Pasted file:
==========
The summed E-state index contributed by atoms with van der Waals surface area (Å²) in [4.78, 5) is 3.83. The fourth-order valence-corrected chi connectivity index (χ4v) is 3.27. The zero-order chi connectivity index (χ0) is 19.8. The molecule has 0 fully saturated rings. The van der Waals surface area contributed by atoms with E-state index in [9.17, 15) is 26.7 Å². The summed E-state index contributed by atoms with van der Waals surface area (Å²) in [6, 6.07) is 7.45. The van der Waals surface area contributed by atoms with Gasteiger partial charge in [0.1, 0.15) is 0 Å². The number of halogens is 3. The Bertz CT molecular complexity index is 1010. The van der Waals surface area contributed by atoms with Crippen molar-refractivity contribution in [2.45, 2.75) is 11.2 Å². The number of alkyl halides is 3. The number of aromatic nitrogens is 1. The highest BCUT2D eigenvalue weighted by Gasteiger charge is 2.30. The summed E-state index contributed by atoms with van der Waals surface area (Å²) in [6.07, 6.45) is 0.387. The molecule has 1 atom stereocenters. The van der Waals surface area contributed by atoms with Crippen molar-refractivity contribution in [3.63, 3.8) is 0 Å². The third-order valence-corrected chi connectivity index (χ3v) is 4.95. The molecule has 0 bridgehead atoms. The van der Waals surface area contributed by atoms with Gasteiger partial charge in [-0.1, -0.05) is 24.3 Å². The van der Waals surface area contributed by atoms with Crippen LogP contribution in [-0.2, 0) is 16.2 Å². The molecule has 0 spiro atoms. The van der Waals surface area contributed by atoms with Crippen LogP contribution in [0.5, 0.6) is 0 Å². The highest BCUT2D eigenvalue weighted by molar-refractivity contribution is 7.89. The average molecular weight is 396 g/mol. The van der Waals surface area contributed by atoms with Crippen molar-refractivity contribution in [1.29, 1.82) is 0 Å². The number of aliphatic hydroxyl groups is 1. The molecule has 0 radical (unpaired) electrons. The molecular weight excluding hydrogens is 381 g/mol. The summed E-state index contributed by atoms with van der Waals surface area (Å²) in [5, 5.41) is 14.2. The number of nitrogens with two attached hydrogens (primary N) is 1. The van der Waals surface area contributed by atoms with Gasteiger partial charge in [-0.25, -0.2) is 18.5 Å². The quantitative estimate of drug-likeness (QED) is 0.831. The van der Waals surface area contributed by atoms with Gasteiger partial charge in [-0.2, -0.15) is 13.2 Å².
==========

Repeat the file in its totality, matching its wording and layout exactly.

The summed E-state index contributed by atoms with van der Waals surface area (Å²) in [4.78, 5) is 3.83. The fourth-order valence-corrected chi connectivity index (χ4v) is 3.27. The zero-order chi connectivity index (χ0) is 19.8. The molecule has 0 fully saturated rings. The van der Waals surface area contributed by atoms with E-state index in [9.17, 15) is 26.7 Å². The summed E-state index contributed by atoms with van der Waals surface area (Å²) in [6, 6.07) is 7.45. The van der Waals surface area contributed by atoms with Gasteiger partial charge in [0.1, 0.15) is 0 Å². The number of halogens is 3. The Bertz CT molecular complexity index is 1010. The van der Waals surface area contributed by atoms with Crippen molar-refractivity contribution in [2.45, 2.75) is 11.2 Å². The number of alkyl halides is 3. The number of aromatic nitrogens is 1. The highest BCUT2D eigenvalue weighted by Gasteiger charge is 2.30. The summed E-state index contributed by atoms with van der Waals surface area (Å²) in [6.07, 6.45) is 0.387. The molecule has 1 atom stereocenters. The van der Waals surface area contributed by atoms with Crippen molar-refractivity contribution in [3.63, 3.8) is 0 Å². The third-order valence-corrected chi connectivity index (χ3v) is 4.95. The molecule has 0 bridgehead atoms. The van der Waals surface area contributed by atoms with Gasteiger partial charge in [-0.1, -0.05) is 24.3 Å². The van der Waals surface area contributed by atoms with Crippen LogP contribution in [-0.2, 0) is 16.2 Å². The molecule has 0 spiro atoms. The van der Waals surface area contributed by atoms with Crippen LogP contribution in [0.5, 0.6) is 0 Å². The highest BCUT2D eigenvalue weighted by molar-refractivity contribution is 7.89. The average molecular weight is 396 g/mol. The van der Waals surface area contributed by atoms with Crippen molar-refractivity contribution in [1.29, 1.82) is 0 Å². The number of aliphatic hydroxyl groups is 1. The molecule has 0 radical (unpaired) electrons. The molecular weight excluding hydrogens is 381 g/mol. The summed E-state index contributed by atoms with van der Waals surface area (Å²) in [5, 5.41) is 14.2. The number of nitrogens with two attached hydrogens (primary N) is 1. The van der Waals surface area contributed by atoms with Gasteiger partial charge in [-0.25, -0.2) is 18.5 Å². The quantitative estimate of drug-likeness (QED) is 0.831. The van der Waals surface area contributed by atoms with Gasteiger partial charge in [-0.2, -0.15) is 13.2 Å².